Sometimes we need to multiply a number times itself,
like: 





2
× 2 =
4






And sometimes we need to multiply the number times
itself a bunch of times: 





2
×
2 × 2 ×
2 × 2 =
32






If we multiply a bunch of a number it gets easy to make
a mistake. 


Math people wanted an quick way to write these down these problems. 


They came up with a way that uses very little space 


no matter how big the
problem is. 





What they do is write the number once. 


Then they write
down how many times the number gets multiplied. 


So everybody knows which number
means what. 


It gets written like this: 











2^{5} means 2
×
2 ×
2 ×
2 ×
2






The little number 5 up in the air is called an exponent. 


In math talk, that means how many times you multiply the number times
itself. 





There's an easy mistake you can make 


when you start to
work with these exponent things. 





That is to try to multiply the exponent. 


To see
this problem as 2 x 5.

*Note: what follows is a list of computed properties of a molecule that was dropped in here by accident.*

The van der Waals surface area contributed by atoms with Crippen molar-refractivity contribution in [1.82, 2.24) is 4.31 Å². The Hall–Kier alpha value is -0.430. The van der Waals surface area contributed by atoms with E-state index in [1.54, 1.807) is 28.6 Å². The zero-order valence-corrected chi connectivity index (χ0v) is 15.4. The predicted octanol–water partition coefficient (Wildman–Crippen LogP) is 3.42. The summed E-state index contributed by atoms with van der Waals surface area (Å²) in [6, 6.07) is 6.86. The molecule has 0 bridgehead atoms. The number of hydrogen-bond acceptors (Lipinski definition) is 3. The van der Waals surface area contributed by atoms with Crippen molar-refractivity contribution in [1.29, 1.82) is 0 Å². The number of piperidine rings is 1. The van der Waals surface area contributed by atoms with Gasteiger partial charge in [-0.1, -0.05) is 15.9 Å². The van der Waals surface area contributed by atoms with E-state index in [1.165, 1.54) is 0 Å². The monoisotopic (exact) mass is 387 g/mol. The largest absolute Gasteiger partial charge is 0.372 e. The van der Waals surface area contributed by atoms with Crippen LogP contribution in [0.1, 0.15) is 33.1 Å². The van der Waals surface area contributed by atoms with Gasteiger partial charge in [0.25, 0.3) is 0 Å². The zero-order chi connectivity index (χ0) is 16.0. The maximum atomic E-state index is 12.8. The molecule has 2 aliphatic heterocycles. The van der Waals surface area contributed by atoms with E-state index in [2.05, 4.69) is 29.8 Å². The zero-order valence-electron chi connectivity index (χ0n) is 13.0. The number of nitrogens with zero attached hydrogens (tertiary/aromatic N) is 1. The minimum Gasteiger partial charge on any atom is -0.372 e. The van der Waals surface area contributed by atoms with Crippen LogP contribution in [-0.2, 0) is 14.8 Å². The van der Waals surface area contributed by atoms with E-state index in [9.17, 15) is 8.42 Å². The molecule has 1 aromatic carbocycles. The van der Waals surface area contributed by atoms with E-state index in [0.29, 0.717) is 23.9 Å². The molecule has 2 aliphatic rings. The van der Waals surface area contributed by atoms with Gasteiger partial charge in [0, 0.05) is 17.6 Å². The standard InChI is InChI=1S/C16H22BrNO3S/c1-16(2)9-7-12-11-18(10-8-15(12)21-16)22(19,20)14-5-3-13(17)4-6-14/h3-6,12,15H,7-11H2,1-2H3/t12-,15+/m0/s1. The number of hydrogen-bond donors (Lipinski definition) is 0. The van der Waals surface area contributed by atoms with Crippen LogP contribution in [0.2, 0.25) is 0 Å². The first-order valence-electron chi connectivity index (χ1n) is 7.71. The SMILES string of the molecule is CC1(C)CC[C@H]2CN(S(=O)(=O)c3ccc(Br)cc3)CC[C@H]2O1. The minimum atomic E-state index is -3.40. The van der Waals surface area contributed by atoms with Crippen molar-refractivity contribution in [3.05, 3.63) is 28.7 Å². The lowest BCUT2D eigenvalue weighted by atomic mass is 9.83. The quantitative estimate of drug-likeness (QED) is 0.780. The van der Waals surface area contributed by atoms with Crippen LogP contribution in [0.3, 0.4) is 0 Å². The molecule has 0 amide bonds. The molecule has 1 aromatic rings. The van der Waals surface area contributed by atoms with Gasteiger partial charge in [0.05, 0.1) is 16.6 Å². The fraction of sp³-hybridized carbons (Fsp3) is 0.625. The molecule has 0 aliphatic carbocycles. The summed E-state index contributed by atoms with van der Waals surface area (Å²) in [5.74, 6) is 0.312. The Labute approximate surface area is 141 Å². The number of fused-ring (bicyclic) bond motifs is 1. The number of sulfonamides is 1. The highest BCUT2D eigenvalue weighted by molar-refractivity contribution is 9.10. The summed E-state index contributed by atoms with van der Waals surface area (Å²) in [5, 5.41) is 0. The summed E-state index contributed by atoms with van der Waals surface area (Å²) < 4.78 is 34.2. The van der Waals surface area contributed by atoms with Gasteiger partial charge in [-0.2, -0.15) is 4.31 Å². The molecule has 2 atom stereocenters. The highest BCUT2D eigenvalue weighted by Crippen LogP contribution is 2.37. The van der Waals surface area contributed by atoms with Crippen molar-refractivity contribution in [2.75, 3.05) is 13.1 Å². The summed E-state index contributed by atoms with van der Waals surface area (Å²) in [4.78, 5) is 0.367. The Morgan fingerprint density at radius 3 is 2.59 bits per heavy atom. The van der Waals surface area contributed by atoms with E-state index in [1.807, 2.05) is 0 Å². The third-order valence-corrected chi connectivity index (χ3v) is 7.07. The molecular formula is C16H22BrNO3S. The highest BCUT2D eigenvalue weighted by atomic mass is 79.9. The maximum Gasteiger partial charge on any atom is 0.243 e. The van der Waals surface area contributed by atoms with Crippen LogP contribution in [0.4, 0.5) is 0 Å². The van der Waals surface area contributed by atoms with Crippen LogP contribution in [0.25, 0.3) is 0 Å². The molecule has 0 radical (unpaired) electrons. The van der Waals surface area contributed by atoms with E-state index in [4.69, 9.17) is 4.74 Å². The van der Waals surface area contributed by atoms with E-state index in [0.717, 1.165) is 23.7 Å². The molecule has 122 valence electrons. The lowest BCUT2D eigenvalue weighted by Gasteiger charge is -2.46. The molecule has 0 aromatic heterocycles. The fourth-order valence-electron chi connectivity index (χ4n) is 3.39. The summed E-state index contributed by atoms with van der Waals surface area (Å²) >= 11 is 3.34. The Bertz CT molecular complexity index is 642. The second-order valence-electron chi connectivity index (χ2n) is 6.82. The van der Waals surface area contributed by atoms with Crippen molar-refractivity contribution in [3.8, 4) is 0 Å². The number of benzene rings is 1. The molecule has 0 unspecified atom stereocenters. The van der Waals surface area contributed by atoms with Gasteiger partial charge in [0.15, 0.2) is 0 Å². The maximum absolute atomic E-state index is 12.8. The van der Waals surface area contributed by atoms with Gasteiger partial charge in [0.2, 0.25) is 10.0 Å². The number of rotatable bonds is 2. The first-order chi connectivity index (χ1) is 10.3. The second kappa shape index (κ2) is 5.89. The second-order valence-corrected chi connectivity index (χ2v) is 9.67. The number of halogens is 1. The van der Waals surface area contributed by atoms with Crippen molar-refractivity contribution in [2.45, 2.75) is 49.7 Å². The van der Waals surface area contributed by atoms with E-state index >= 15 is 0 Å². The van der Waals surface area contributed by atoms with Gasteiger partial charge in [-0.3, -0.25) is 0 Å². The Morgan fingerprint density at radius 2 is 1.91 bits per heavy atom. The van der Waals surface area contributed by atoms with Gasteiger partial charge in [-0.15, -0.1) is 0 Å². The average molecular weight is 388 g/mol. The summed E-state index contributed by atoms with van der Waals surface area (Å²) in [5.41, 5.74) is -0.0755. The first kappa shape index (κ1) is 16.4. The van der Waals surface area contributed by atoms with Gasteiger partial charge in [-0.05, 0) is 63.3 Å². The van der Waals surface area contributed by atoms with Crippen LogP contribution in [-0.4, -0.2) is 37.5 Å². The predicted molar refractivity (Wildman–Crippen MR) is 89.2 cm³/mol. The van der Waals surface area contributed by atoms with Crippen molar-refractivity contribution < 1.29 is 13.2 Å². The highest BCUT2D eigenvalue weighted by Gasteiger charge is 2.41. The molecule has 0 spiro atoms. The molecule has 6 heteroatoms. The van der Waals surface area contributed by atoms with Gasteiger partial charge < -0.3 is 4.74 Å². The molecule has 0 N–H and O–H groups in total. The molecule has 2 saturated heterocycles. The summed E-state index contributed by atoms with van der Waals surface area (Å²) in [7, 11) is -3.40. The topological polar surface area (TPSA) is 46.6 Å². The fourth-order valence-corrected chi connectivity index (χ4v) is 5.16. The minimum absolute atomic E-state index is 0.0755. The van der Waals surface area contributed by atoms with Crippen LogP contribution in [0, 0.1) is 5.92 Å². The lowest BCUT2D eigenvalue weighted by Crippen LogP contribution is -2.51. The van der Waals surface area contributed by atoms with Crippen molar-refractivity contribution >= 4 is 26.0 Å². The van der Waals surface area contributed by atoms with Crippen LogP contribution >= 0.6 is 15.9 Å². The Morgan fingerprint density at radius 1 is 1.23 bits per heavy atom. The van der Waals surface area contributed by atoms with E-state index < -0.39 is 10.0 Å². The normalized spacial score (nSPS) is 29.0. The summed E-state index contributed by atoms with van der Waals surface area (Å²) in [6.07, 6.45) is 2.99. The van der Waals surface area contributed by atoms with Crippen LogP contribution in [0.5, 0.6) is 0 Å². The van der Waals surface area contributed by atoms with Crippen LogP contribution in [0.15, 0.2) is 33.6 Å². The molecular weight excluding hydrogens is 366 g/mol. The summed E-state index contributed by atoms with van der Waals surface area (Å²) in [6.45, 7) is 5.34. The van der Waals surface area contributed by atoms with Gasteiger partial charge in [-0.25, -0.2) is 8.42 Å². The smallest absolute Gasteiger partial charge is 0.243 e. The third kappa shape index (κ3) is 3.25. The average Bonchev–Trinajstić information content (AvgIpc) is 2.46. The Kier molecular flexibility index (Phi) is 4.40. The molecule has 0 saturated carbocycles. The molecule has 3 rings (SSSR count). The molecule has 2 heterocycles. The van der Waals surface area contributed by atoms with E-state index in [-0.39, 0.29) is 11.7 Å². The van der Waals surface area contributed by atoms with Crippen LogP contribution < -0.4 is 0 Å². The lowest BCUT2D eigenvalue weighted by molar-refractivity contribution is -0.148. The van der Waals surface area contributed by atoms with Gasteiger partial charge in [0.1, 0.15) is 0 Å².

NO! NO! NO! NO! NO! NO!
NO! NO! NO! NO! NO! NO!






The exponent just tells you what to do. 


It
says: 


Multiply the number to my left, TIMES
ITSELF this many times. 





So: 






2^{1}
=
2 







2^{4}
= 2 ×
2 ×
2 ×
2 =
16 







2^{10}
= 2 ×
2 ×
2 ×
2 ×
2 ×
2 ×
2 ×
2 ×
2 ×
2 = 1024 





WOW! exponents are really POWERFUL. 


Take a 2 and a 10
and BINGO. You've got 1024! 


Because of this, exponents are sometimes called
powers. 





If you have: 





3^{6}






You would say "3 raised to the sixth power" 


or just "3
to the sixth power" for short. 


(Even 3 to the sixth for mega
short) 





Pop
Quiz: 


Does 3
^{6}
mean 3 × 6? 





NOT A
CHANCE!






It means: 





3
×
3 ×
3 ×
3 ×
3 ×
3
= 729






The bad news is that there's no easy way to multiply six
3's together. 


You multiply the first 2: 3 x 3 = 9. 


Then multiply that by the
third 3: 9 x 3 = 27 


and so on. 





If you have a nice calculator, it might have a key like
this: 











If it does, try getting the answer to 3 ^{6} using these key punches: 











If that doesn't make the calculator come back with 729, 


check the
instructions. 





Some calculators (especially some made by Hewlett
Packard) 


use a different key order. 





OK, Review
time: 






2^{3}
= 2 ×
2 ×
2 =
8 







5^{4}
= 5 ×
5 ×
5 ×
5 =
625 







1^{5}
= 1 ×
1 ×
1 ×
1 ×
1 = 1 







0^{2}
= 0 ×
0 =
0 





copyright 2005 Bruce Kirkpatrick